Forming a Thesis Statement A thesis statement declares your unique perspective on the topic. It gives you the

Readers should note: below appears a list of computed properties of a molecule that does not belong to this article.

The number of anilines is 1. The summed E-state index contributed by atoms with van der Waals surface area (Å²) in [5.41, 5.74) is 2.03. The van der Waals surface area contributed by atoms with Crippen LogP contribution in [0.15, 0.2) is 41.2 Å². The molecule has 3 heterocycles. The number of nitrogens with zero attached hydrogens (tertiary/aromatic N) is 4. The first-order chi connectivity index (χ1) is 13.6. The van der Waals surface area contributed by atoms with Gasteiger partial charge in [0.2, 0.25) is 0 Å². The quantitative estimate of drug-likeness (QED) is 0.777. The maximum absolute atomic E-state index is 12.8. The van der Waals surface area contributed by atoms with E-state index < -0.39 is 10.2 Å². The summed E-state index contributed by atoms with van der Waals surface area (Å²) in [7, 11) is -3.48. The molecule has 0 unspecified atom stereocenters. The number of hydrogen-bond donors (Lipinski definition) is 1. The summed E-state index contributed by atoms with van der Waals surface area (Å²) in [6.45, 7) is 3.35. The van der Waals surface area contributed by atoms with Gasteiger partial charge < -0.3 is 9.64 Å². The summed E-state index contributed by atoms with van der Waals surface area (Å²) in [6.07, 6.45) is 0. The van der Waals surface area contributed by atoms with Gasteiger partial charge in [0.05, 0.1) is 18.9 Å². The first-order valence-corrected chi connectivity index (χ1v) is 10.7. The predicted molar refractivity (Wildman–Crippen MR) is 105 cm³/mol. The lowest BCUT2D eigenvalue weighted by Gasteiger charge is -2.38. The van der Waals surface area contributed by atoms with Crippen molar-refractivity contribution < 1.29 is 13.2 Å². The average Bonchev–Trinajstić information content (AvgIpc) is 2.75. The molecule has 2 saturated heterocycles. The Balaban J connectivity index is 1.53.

necessary focus and direction to develop your essay. As your ideas evolve, you might find it necessary to revise your thesis once or twice. A thesis statement is usually a single sentence and appears in the opening part of an essay. The thesis may be based on a feature of the topic or on a particular stand that you want to defend. A manageable topic (exercise and anorexia) + a specific feature (a connection exists between the two) = an effective thesis Thesis statement: Evidence suggests that a connection exists between excessive exercise and anorexia, resulting in a condition known as “activity anorexia.” A manageable topic (multicultural education) + a specific stand (is vital to a society made up of many different peoples) = an effective thesis Thesis statement: Multicultural education is vital to a society made up of many different peoples. Example Thesis statements: • Barbed hooks (topic) should be banned from lure fishing to protect undersized fish (particular stand). • Agroterrorism (topic) poses a significant threat to the United States (specific feature). • Isolation, the main theme in Frankenstein (topic), plays out in Walton’s letters to his sister Margaret (a specific feature). • Though economic sanctions appear to be a powerful peacetime weapon (topic), they actually appear to do more harm than good (particular stand). Developing Ideas for Your Thesis Statement As you read, look for: • Interesting contrasts or comparisons or patterns emerging in the information • Is there something about the topic that surprises you? • Do you encounter ideas that make you wonder why? • Does something an “expert” says make you respond, “No way! That can’t be right!” or “Yes, absolutely. I agree!” Select a topic (television violence and children) Ask an interesting question: What are the effects of television violence on children? Revise the question into a thesis: Violence on television increases aggressive behavior in preschool children. Now, find/develop the evidence to prove your thesis true, or revise your thesis to reflect what research/evidence indicates. Exercise: Develop thesis statements on the following topics: